I'm really proud of my kids. They are learning to grieve without acting out in destructive ways. I was really worried how Ms. D and Mr. I would handle having to give back our guide dog puppy so he could get his training at Guide Dogs for the Blind. I half expected Ms. D to run off with Brewster the night before we dropped him off, since he might not ever come back to our home and they had such a strong bond with each other. But she didn't. I expected some really extreme acting out afterwards. But she seems to be grieving in ways that are less destructive to herself and toward others.
Grief is so hard. A lot of adults have trouble with disappointments. They drink themselves to a stupor, overdose on drugs, drive too fast, or run off and have an affair. They do things that don't help the process of grief, but destroy their lives and cause new problems. And these are adults! But my daughter is a teen, a teen with all sorts of disorders that make it difficult to process grief. And she's handling her grief in a responsible way this week.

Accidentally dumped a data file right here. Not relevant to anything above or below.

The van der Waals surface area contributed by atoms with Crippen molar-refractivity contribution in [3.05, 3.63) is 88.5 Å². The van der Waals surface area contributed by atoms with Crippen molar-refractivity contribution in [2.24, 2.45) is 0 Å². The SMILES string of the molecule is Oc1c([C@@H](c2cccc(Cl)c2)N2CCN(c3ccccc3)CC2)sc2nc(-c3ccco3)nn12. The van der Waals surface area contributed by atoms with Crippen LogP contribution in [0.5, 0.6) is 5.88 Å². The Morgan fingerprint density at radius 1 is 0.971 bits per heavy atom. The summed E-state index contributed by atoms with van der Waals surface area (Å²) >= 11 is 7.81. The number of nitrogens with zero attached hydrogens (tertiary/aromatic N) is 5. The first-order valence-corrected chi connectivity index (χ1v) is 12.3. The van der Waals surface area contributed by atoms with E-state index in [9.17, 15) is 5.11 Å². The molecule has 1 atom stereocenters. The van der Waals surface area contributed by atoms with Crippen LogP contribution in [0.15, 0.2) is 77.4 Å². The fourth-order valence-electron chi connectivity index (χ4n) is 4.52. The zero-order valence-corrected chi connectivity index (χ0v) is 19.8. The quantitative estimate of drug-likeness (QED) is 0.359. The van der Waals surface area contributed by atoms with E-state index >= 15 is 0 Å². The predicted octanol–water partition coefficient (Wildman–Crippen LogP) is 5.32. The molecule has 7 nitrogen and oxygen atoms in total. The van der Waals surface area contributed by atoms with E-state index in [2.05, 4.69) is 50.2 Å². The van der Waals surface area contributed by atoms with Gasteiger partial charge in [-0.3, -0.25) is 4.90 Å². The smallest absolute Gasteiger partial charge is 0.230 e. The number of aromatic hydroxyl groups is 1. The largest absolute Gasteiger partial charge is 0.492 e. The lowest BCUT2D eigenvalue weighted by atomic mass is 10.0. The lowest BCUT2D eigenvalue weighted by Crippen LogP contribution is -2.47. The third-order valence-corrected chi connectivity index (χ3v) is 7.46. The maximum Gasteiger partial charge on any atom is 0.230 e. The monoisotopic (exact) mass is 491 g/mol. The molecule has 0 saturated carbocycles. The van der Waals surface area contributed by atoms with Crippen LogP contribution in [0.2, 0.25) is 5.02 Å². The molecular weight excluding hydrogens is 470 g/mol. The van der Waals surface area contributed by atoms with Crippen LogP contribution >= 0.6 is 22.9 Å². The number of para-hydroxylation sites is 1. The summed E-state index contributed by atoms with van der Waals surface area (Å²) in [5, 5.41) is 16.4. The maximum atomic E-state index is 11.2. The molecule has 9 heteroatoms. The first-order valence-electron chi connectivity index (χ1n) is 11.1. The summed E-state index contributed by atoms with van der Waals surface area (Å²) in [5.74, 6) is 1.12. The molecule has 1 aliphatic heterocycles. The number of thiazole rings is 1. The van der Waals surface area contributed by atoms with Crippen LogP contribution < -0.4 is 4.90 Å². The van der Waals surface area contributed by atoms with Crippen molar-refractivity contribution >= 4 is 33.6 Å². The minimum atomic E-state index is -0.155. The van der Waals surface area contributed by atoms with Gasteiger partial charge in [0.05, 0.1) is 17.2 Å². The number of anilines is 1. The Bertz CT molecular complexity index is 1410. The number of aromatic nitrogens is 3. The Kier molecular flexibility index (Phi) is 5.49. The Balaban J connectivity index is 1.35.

We've really worked hard on dealing with disappointments this summer. We have talked about how to grieve without hurting ourselves and others. We gave each other ideas to help deal with sadness. We have gone to therapy and gained some new tools to help get through the hard times in life.
Yes, we have had times of crying, times of not wanting to do anything, and times of minor acting out. But that's OK. That's normal. That's healthy. But we have also talked about missing Brewster, reminiscing about little things that we love about him, and how to handle our loss. We have talked about how blessed we were when people called or came to visit. We have given each other lots of hugs and sometimes given each other some space. My older sons and daughters have been a good support, and have modeled different ways of grieving that aren't harmful.
Yes, we've had times when we rub each other the wrong way, like his morning, when I was recovering from a medical procedure and anemia, and Mr. I had a sore throat. We annoyed each other and didn't treat each other well. But we were able to calm down, apologize, and give each other grace. It's hard, but we are learning. We are loving each other through a difficult time. We are healing as a family.